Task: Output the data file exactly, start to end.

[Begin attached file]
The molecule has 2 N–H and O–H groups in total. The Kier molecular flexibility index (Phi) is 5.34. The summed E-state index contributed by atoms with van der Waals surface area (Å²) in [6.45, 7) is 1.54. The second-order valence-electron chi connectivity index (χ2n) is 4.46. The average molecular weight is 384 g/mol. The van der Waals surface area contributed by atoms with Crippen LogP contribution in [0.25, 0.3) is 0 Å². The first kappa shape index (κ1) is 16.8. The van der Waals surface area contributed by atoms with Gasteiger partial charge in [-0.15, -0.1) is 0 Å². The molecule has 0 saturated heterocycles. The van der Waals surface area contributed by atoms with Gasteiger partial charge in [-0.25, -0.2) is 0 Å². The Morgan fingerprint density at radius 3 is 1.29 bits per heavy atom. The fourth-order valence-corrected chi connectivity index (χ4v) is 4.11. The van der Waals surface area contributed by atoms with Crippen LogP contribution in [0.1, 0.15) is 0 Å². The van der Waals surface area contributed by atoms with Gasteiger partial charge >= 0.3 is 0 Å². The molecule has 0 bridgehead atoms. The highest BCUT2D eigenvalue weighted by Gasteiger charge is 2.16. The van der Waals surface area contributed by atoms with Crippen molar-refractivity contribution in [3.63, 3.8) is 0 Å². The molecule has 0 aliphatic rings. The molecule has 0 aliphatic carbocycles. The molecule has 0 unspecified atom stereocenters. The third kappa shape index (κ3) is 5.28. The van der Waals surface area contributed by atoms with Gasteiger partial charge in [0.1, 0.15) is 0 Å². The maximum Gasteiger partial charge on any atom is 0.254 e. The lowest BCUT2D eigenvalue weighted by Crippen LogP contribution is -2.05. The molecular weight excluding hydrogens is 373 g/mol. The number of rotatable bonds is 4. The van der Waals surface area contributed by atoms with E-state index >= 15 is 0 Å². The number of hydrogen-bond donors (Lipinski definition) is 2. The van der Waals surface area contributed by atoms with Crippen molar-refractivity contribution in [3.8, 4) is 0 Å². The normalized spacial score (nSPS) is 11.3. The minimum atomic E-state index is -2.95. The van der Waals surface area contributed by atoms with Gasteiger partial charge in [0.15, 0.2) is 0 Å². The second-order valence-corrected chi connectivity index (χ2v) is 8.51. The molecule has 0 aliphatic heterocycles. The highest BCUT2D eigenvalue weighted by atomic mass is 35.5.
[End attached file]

The molecule has 2 N–H and O–H groups in total. The Kier molecular flexibility index (Phi) is 5.34. The summed E-state index contributed by atoms with van der Waals surface area (Å²) in [6.45, 7) is 1.54. The second-order valence-electron chi connectivity index (χ2n) is 4.46. The average molecular weight is 384 g/mol. The van der Waals surface area contributed by atoms with Crippen LogP contribution in [0.25, 0.3) is 0 Å². The first kappa shape index (κ1) is 16.8. The van der Waals surface area contributed by atoms with Gasteiger partial charge in [-0.15, -0.1) is 0 Å². The molecule has 0 saturated heterocycles. The van der Waals surface area contributed by atoms with Gasteiger partial charge in [-0.25, -0.2) is 0 Å². The Morgan fingerprint density at radius 3 is 1.29 bits per heavy atom. The fourth-order valence-corrected chi connectivity index (χ4v) is 4.11. The van der Waals surface area contributed by atoms with Crippen LogP contribution in [0.1, 0.15) is 0 Å². The van der Waals surface area contributed by atoms with Gasteiger partial charge >= 0.3 is 0 Å². The molecule has 0 bridgehead atoms. The highest BCUT2D eigenvalue weighted by Gasteiger charge is 2.16. The van der Waals surface area contributed by atoms with Crippen molar-refractivity contribution in [3.63, 3.8) is 0 Å². The molecule has 0 aliphatic rings. The molecule has 0 aliphatic carbocycles. The molecule has 0 unspecified atom stereocenters. The third kappa shape index (κ3) is 5.28. The van der Waals surface area contributed by atoms with Gasteiger partial charge in [0.1, 0.15) is 0 Å². The maximum Gasteiger partial charge on any atom is 0.254 e. The lowest BCUT2D eigenvalue weighted by Crippen LogP contribution is -2.05. The molecular weight excluding hydrogens is 373 g/mol. The number of rotatable bonds is 4. The van der Waals surface area contributed by atoms with E-state index >= 15 is 0 Å². The number of hydrogen-bond donors (Lipinski definition) is 2. The van der Waals surface area contributed by atoms with Crippen molar-refractivity contribution in [3.8, 4) is 0 Å². The normalized spacial score (nSPS) is 11.3. The minimum atomic E-state index is -2.95. The van der Waals surface area contributed by atoms with Gasteiger partial charge in [0.15, 0.2) is 0 Å². The second-order valence-corrected chi connectivity index (χ2v) is 8.51. The molecule has 0 aliphatic heterocycles. The highest BCUT2D eigenvalue weighted by atomic mass is 35.5.